There is a lot of planning for going tiny. All the downsizing, choosing your floor plan, your appliances and color palette. Then there is finding a place to put the house and getting the utilities hooked up. Getting your tiny house situated is a huge milestone, but it's not the end of your tiny house journey, it's the beginning. Like any home owner you now have to properly feed and water your dwelling. Every house has to be maintained, no matter how big or tiny. Whether you are already a tiny house dweller or if you are making tiny plans, this post aims to hit on some important tiny home maintenance considerations. It's not comprehensive but it's packed with info.
A properly leveled tiny house
Getting your tiny house level is task number one. Here is a list of things that can be affected by a level tiny house
Water runoff from the roof and drip edges
Proper function of windows, especially larger awning and casement windows
A front entrance door that easily closes and opens and has no bite from a crooked door frame
Mini Split condensation drainage
Functioning of cabinets and drawers inside the house
When leveling your tiny house, make an investment in a 36" or 48" box-beam or I-beam level. Don't use some busted up old level. Make sure the level is accurate. Points to level the house include the hitch, the front and back steel channels of the trailer, and the side steel channels of the trailer. At Wind River Tiny Homes we provide swivel jacks for adjusting the corners of the trailer. Be sure to place concrete pavers or thick treated timbers under the jacks to get them off the ground and provide extra stability. You don't want to jack the tiny house so high that the wheels are lifted off the ground. Lift the corners enough to take stress off the suspension but keep the tires on the ground for stability. Depending on the length of your house, you might also want to put additional jacks under the middle of the house. Keep in mind that even though the trailer has steel channels they will flex enough to need more support than just the four corners. If you ever use scissor jacks be very careful that they don't slip under tension and go flying.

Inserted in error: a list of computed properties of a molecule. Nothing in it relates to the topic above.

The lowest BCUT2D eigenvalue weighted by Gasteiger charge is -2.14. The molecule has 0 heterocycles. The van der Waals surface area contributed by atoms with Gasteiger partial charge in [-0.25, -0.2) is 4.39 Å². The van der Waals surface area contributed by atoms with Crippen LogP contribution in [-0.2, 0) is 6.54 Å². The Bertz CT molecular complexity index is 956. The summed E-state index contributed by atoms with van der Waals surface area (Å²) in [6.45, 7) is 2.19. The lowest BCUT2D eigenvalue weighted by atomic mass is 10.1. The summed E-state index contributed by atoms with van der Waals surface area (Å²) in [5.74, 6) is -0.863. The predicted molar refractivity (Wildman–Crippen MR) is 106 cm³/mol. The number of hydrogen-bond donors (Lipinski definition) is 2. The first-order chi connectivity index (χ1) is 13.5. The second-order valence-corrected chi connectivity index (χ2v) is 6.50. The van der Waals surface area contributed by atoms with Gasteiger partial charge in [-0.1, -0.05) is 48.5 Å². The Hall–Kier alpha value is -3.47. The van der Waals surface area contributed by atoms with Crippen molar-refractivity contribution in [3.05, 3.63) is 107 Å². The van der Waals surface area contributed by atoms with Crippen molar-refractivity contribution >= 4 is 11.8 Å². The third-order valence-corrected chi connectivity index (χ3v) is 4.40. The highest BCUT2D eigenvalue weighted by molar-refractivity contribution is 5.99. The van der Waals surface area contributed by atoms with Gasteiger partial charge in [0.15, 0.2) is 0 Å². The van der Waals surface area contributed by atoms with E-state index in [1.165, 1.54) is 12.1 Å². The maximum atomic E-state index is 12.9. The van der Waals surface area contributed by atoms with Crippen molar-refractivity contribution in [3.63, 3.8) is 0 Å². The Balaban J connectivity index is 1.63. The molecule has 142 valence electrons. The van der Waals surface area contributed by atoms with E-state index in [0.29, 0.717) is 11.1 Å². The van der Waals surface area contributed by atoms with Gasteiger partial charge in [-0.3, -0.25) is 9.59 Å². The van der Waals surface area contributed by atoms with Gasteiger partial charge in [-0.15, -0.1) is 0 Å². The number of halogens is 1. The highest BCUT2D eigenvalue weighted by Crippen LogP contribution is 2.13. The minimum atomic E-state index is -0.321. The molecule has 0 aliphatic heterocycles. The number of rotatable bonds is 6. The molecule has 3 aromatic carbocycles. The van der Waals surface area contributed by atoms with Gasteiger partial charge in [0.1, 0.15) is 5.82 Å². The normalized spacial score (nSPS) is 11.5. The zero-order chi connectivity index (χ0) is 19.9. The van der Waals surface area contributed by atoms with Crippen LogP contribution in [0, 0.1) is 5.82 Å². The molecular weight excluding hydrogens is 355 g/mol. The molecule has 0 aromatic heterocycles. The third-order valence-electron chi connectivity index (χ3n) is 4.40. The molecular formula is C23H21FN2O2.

Using jacks to level the house is temporary leveling to assist with a more permanent setup. When situating your tiny house on a semi-permanent basis, you’ll need sturdy support. Concrete blocks, piers, and other anchoring can all be used to secure the tiny house to its resting place. Not comfortable with preparing the piers, blocking, and other site preparation yourself? There are lots of professional contractors who work in the manufactured home, mobile home, and residential construction industries who can assist on site. While your at it ask your local contractor if they know anyone who can help build a deck around your tiny house once it’s leveled, supported, and anchored. The best part of a solid site plan is the ability to create more outdoor space!
Roof and siding
Every home owner has to get up on the roof every once in a while. It's very important to keep leaves, debris, and snow (as much as possible) off the roof of the house, especially if you have a skylight. This is important for the life of the roof and for preventing the collection of water that can lead to water seeping where it's not supposed to. Keeping the roof clean will also help preserve the color and durability of the metal roof. Be careful - some metal roofs have an air gap from the roof decking. If you need to climb up on your metal roof, be sure to step where you can see roof screws.
Many permanent foundation houses have eaves, boxing and overhangs that provide extra protection for the siding of the house. Because of size restrictions a tiny house often doesn't have these features. Instead there is often extra caulking in the siding and trim to provide protection from the elements. Caulking will invariably experience weathering from sun or freezing, or from flexing with temperature changes. About once a year be sure to inspect the house for caulk cracking/separating. But sure you get your eyes on the trim above the windows and doors. You might need a ladder. Caulk is often purposefully missing from the bottom of trim pieces but the sides and top of trim are usually caulked. If you are not sure what kind of caulk to use, ask your builder. At Wind River Tiny Homes we currently use SherMax and other Sherwin Williams caulking products.
If you have natural wood on the exterior of your tiny house, like cedar siding or trim, you will need to evaluate treating the wood annually. It's usually best to repeat prior treatments. Be sure not to slack on this maintenance. It's essential for maintaining the integrity of appearance of the wood.
Humidity and condensation